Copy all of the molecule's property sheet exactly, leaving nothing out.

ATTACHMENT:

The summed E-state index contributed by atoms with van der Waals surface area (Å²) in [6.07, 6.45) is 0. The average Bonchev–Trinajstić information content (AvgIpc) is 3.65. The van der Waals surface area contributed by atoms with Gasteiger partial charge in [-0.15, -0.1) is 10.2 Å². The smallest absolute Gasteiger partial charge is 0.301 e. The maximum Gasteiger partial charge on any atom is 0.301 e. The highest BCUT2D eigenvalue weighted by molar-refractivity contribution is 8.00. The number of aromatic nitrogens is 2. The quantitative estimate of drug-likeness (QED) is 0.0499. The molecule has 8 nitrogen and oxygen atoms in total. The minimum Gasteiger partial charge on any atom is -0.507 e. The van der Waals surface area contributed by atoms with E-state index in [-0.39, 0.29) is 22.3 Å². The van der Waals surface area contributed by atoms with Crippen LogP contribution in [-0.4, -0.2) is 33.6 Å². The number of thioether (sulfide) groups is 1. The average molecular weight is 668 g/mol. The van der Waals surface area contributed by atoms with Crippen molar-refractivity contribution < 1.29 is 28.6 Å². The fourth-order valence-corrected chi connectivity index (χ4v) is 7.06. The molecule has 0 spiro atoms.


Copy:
The summed E-state index contributed by atoms with van der Waals surface area (Å²) in [6.07, 6.45) is 0. The average Bonchev–Trinajstić information content (AvgIpc) is 3.65. The van der Waals surface area contributed by atoms with Gasteiger partial charge in [-0.15, -0.1) is 10.2 Å². The smallest absolute Gasteiger partial charge is 0.301 e. The maximum Gasteiger partial charge on any atom is 0.301 e. The highest BCUT2D eigenvalue weighted by molar-refractivity contribution is 8.00. The number of aromatic nitrogens is 2. The quantitative estimate of drug-likeness (QED) is 0.0499. The molecule has 8 nitrogen and oxygen atoms in total. The minimum Gasteiger partial charge on any atom is -0.507 e. The van der Waals surface area contributed by atoms with E-state index in [-0.39, 0.29) is 22.3 Å². The van der Waals surface area contributed by atoms with Crippen LogP contribution in [-0.4, -0.2) is 33.6 Å². The number of thioether (sulfide) groups is 1. The average molecular weight is 668 g/mol. The van der Waals surface area contributed by atoms with Crippen molar-refractivity contribution < 1.29 is 28.6 Å². The fourth-order valence-corrected chi connectivity index (χ4v) is 7.06. The molecule has 0 spiro atoms.